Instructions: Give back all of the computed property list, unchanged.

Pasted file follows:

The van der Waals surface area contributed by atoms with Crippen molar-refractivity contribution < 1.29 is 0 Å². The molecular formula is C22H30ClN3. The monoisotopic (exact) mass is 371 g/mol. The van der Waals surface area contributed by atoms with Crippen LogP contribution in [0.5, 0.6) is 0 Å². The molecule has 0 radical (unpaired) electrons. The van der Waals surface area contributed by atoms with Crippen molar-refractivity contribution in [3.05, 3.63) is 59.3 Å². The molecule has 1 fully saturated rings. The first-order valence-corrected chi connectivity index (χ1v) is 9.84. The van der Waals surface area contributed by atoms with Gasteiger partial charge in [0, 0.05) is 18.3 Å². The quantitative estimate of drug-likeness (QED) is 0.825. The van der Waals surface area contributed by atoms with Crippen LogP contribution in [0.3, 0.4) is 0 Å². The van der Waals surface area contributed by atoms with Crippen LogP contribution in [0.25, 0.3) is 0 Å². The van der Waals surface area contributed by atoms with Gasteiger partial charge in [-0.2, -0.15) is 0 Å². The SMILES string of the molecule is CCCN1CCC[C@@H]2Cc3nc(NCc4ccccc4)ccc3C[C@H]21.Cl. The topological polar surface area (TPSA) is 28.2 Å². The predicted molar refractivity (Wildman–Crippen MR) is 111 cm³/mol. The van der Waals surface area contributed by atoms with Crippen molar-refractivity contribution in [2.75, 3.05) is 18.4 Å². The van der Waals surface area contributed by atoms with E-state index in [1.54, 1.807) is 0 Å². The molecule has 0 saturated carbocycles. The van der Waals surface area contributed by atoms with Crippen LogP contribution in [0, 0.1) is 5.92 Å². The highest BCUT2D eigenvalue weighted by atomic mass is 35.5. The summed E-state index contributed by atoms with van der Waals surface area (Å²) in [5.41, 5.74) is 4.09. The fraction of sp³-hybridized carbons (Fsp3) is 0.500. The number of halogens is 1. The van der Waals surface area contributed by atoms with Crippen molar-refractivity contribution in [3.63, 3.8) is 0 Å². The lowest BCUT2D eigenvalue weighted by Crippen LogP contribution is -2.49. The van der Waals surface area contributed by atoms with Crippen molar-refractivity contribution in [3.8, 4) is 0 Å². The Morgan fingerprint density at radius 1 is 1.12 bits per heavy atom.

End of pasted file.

The van der Waals surface area contributed by atoms with Crippen molar-refractivity contribution < 1.29 is 0 Å². The molecular formula is C22H30ClN3. The monoisotopic (exact) mass is 371 g/mol. The van der Waals surface area contributed by atoms with Crippen LogP contribution in [0.5, 0.6) is 0 Å². The molecule has 0 radical (unpaired) electrons. The van der Waals surface area contributed by atoms with Crippen molar-refractivity contribution in [3.05, 3.63) is 59.3 Å². The molecule has 1 fully saturated rings. The first-order valence-corrected chi connectivity index (χ1v) is 9.84. The van der Waals surface area contributed by atoms with Gasteiger partial charge in [0, 0.05) is 18.3 Å². The quantitative estimate of drug-likeness (QED) is 0.825. The van der Waals surface area contributed by atoms with Crippen LogP contribution in [0.3, 0.4) is 0 Å². The van der Waals surface area contributed by atoms with Crippen LogP contribution in [0.25, 0.3) is 0 Å². The van der Waals surface area contributed by atoms with Gasteiger partial charge in [-0.2, -0.15) is 0 Å². The SMILES string of the molecule is CCCN1CCC[C@@H]2Cc3nc(NCc4ccccc4)ccc3C[C@H]21.Cl. The topological polar surface area (TPSA) is 28.2 Å². The predicted molar refractivity (Wildman–Crippen MR) is 111 cm³/mol. The van der Waals surface area contributed by atoms with Crippen molar-refractivity contribution in [2.75, 3.05) is 18.4 Å². The van der Waals surface area contributed by atoms with E-state index in [1.54, 1.807) is 0 Å². The molecule has 0 saturated carbocycles. The van der Waals surface area contributed by atoms with Crippen LogP contribution in [0, 0.1) is 5.92 Å². The highest BCUT2D eigenvalue weighted by atomic mass is 35.5. The summed E-state index contributed by atoms with van der Waals surface area (Å²) in [5.41, 5.74) is 4.09. The fraction of sp³-hybridized carbons (Fsp3) is 0.500. The number of halogens is 1. The van der Waals surface area contributed by atoms with Crippen molar-refractivity contribution in [3.63, 3.8) is 0 Å². The lowest BCUT2D eigenvalue weighted by Crippen LogP contribution is -2.49. The van der Waals surface area contributed by atoms with Crippen molar-refractivity contribution in [3.8, 4) is 0 Å². The Morgan fingerprint density at radius 1 is 1.12 bits per heavy atom.